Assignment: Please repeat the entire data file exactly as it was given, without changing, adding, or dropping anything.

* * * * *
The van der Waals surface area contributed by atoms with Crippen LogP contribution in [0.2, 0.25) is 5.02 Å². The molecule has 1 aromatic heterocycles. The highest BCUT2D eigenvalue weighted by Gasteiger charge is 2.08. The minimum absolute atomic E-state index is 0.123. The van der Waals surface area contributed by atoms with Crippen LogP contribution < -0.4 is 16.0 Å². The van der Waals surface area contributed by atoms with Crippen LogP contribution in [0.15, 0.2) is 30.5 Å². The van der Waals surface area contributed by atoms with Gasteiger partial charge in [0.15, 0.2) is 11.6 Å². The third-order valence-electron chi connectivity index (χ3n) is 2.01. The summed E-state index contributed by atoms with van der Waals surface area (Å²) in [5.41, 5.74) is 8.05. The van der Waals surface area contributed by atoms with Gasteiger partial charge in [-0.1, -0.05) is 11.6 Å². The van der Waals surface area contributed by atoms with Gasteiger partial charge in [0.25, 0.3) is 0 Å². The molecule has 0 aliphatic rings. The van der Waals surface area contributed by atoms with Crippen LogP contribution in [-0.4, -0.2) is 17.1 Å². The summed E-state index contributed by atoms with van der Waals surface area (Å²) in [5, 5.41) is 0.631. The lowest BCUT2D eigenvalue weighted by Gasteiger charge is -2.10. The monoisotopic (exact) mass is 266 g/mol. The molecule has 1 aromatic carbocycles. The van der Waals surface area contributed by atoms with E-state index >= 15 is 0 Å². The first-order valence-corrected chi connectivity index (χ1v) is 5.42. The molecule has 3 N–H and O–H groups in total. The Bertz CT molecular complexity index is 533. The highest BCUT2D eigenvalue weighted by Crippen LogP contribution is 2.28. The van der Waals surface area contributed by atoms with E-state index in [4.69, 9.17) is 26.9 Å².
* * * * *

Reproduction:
The van der Waals surface area contributed by atoms with Crippen LogP contribution in [0.2, 0.25) is 5.02 Å². The molecule has 1 aromatic heterocycles. The highest BCUT2D eigenvalue weighted by Gasteiger charge is 2.08. The minimum absolute atomic E-state index is 0.123. The van der Waals surface area contributed by atoms with Crippen LogP contribution < -0.4 is 16.0 Å². The van der Waals surface area contributed by atoms with Crippen LogP contribution in [0.15, 0.2) is 30.5 Å². The van der Waals surface area contributed by atoms with Gasteiger partial charge in [0.15, 0.2) is 11.6 Å². The third-order valence-electron chi connectivity index (χ3n) is 2.01. The summed E-state index contributed by atoms with van der Waals surface area (Å²) in [5.41, 5.74) is 8.05. The van der Waals surface area contributed by atoms with Gasteiger partial charge in [-0.1, -0.05) is 11.6 Å². The van der Waals surface area contributed by atoms with Gasteiger partial charge in [0.25, 0.3) is 0 Å². The molecule has 0 aliphatic rings. The van der Waals surface area contributed by atoms with Crippen LogP contribution in [-0.4, -0.2) is 17.1 Å². The summed E-state index contributed by atoms with van der Waals surface area (Å²) in [5, 5.41) is 0.631. The lowest BCUT2D eigenvalue weighted by Gasteiger charge is -2.10. The monoisotopic (exact) mass is 266 g/mol. The molecule has 1 aromatic carbocycles. The van der Waals surface area contributed by atoms with E-state index >= 15 is 0 Å². The first-order valence-corrected chi connectivity index (χ1v) is 5.42. The molecule has 3 N–H and O–H groups in total. The Bertz CT molecular complexity index is 533. The highest BCUT2D eigenvalue weighted by Crippen LogP contribution is 2.28. The van der Waals surface area contributed by atoms with E-state index in [4.69, 9.17) is 26.9 Å².